Cat saw a light flash on in the house through faded yellow curtains. She realized there were thick bars on all the windows as the lights slowly turned on inside.
“Is this a heavy crime area?” she asked.
“Well, little old lady in the countryside,” Ms. Peregrine said with a shrug. “Better safe than sorry, right?”
“Yeah,” Cat said, trailing off as she looked around. “Do you, um, have bears? In the area?”
“If we do, I’ve never seen one,” Ms. Peregrine replied. “Why?”
“Oh, I thought I saw…” Cat began and then paused. “I mean, when I hit the brakes, I thought I saw…” she forced herself to laugh. “I mean, unless y’all have a Sasquatch roaming around.”
“You saw Ms. Betty’s signs,” Ms. Peregrine guessed with a small smile.
“She put those up?”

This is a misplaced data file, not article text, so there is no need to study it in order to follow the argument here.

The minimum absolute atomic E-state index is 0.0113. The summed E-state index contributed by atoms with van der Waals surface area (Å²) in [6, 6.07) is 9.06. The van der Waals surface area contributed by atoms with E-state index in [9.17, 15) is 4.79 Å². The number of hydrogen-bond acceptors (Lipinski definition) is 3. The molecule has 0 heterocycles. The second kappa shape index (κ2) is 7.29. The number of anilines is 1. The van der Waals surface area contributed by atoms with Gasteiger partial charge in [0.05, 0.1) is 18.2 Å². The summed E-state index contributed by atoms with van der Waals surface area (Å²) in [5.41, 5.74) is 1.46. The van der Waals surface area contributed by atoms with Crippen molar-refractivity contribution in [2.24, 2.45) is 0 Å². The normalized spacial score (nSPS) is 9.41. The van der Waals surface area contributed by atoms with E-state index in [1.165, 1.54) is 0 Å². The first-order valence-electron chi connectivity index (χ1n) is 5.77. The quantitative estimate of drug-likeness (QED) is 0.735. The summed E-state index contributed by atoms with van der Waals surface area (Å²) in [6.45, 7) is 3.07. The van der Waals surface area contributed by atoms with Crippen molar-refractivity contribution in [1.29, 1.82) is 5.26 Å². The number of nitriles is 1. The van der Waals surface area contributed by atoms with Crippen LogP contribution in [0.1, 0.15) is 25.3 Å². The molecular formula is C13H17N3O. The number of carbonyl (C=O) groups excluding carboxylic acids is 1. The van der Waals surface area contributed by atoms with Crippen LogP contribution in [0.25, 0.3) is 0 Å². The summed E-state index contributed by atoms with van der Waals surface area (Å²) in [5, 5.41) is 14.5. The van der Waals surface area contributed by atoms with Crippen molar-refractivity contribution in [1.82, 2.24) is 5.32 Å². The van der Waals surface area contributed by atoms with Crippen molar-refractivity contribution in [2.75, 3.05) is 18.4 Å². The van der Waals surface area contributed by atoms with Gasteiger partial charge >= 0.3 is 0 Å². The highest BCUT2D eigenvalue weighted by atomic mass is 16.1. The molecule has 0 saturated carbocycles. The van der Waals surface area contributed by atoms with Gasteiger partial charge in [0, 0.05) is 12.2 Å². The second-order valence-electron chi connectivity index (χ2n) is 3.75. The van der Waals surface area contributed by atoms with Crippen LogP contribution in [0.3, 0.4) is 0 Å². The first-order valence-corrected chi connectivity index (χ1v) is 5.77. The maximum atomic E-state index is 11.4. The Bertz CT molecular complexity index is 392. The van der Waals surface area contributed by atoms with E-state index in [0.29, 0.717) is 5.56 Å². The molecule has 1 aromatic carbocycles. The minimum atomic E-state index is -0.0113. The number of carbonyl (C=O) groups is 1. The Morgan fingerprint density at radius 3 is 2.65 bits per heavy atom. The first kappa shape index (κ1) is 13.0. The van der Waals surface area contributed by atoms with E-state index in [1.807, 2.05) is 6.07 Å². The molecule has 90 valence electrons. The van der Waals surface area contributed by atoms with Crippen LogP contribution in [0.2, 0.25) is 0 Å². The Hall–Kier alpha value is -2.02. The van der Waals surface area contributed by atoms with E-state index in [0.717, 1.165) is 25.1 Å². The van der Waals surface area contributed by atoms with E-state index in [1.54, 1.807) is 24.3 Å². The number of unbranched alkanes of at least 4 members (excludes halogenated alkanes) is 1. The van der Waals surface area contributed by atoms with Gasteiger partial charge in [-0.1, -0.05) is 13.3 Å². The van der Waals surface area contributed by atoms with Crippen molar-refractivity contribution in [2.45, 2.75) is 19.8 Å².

“Oh yes, she has quite the sense of humor,” Ms. Peregrine continued. “She loves spooking people.”
“Oh,” Cat said slowly, trying to think back to the creature in the road. “Whatever was out there looked a lot like the signs warned.”
“You’ve been on the road for a long time,” Ms. Peregrine said with a sympathetic smile. “The mind can play funny tricks on sleepy drivers. Ah, here she comes.”
Cat heard no fewer than five locks click before the door swung open. Bright green eyes peered at her through large fishbowl glasses as an automatic light flickered on the porch.
“Well, now,” the old lady who looked her over said slowly. “You’ve grown so much, Mare-Bear.”
“No, Gran, it’s Cat,” Cat said awkwardly. “Mom—I mean Marie—isn’t here.”
“Oh, what a shame,” Gran replied. “Come on in, dear.”
Cat slowly stepped over the metal circle and walked up the stairs. She noticed Ms. Peregrine didn’t move.
“Good evening, Ms. Betty!” she called. “Hope we didn’t wake you.”
“It’s fine,” the old lady replied with a smile and a shaky wave. “Would you like to come in?”